Switching Cat Food from Dry to Canned

CatChannel and CAT FANCY cat veterinary expert Arnold Plotnick, DVM, shares information on how to switch from dry cat food to wet cat food.

By Arnold Plotnick, DVM | Posted: July 20, 2012, 12 a.m. EST

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Cat Eating Dry Food -- Switch From Dry Cat Food to Canned Cat Food
Q: Our 1-year-old Maine Coon cat, Meatball, ate only dry cat food when we got her. After a few tries to find a wet food she would eat, she began to eat a quarter can of food each day, along with dry food.

Recently we had an interview to adopt another cat so Meatball could have a companion. When we told them what we feed Meatball, they were shocked that we gave her so much more dry food than wet food. They said we should wean her off the dry and instead feed two cans of wet food per day for optimal health.

Any advice on how we can get her to healthily transition to a diet primarily of wet food?

A: I don't think you'll find any consensus among veterinarians in regard to which type of food is truly the best for cats. Dry food helps reduce tartar buildup on the teeth, but dry food tends to be very caloric and can put cats at risk for weight gain. Canned food is recommended for cats who are predisposed to urinary tract problems, constipation problems, or obesity. A few cats become very accustomed to the particular form of the food, and getting them to switch can be very difficult; it's as if they've become addicted to that particular form of cat food. My own cats simply do not like any canned food I've ever offered them, preferring their boring dry food over everything else.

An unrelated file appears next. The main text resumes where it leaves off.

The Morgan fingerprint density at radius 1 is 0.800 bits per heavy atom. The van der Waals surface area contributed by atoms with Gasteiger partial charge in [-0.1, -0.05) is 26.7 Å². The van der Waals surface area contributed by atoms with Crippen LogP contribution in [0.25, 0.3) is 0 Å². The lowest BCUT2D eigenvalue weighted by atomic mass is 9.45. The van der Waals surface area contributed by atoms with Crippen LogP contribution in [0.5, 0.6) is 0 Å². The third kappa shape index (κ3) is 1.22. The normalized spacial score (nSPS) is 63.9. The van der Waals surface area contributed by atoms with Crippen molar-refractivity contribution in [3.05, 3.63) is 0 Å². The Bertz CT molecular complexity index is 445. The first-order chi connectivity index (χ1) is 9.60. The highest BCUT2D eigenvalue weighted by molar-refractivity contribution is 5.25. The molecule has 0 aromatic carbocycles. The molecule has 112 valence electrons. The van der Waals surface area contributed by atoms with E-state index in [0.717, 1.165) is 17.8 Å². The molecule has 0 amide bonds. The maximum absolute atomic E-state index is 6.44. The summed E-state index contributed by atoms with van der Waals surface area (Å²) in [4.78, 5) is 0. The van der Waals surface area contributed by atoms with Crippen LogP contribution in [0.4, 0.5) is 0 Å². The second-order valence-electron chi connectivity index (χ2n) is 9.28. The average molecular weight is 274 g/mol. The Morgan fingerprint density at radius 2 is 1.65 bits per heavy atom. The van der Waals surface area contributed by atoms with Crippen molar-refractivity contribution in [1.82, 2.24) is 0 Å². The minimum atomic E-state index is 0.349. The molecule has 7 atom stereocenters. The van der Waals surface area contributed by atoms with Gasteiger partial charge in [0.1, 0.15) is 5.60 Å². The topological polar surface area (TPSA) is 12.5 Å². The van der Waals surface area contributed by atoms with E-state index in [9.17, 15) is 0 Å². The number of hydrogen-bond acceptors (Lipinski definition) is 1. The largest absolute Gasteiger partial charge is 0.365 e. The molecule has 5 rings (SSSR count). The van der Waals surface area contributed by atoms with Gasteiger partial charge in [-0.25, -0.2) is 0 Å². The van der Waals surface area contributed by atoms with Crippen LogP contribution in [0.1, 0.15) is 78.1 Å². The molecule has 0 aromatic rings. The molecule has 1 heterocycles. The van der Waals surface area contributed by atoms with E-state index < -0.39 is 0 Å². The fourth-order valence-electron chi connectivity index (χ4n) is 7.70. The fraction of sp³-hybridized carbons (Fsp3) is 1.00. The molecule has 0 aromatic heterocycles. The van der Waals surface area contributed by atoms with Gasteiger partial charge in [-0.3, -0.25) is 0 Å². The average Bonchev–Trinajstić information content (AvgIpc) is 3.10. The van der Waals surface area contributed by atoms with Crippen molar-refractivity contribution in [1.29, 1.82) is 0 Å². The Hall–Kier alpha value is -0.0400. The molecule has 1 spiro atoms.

I personally think a combination of canned cat food and dry cat food is ideal. If you want to alter the proportion of canned to dry for Meatball, here's the method I recommend to switch a cat from dry to wet food.
1. Compress feeding times. For example, instead of leaving dry food down all the time for them to eat, make the dry food available for only four hours, twice daily for a few days.  Then, three hours twice daily, then two hours, then one, and finally for only 30 minutes twice daily.  
2. Train to eat at mealtimes. Call your cat to the food when it is put out, so the cat is trained to eat at mealtimes. This could take three or four weeks.
3. Feed canned food along with dry food. Once your cat is trained to eat at mealtimes, gradually increase the proportion of canned to dry. The key word here is gradual. If you follow this technique, most cats can be transitioned to a mostly canned diet.
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Reader Comments

normie    Manteno, IL

7/30/2012 4:14:05 PM

we do both for our 11 cats. wet/dry. we feed wet food 1x a day at breakfast time. its a mad house around that time but we all have a good time!

CatChannelEditor    Irvine, CA

7/30/2012 7:59:37 AM

Galadriel -- I based this on a consensus of veterinary and expert opinions expressed in our magazine on on our website. As you can read above, Dr. Plotnick points out downsides to dry food but not to canned food. He then suggests a combination of both foods, which Ben might want to follow.

Galadriel    Lothlorien, ME

7/27/2012 11:33:58 PM

The article just stated that vets disagree whether dry or wet food is preferable. Why then would you recommend an all wet diet?

CatChannelEditor    Irvine, CA

7/27/2012 8:30:47 AM

Ben -- You can, but vets recommend that you feed some canned food. It appears that an all-canned diet might benefit a cat also. Talk to cat owners on our forum if you'd like more information: LINK

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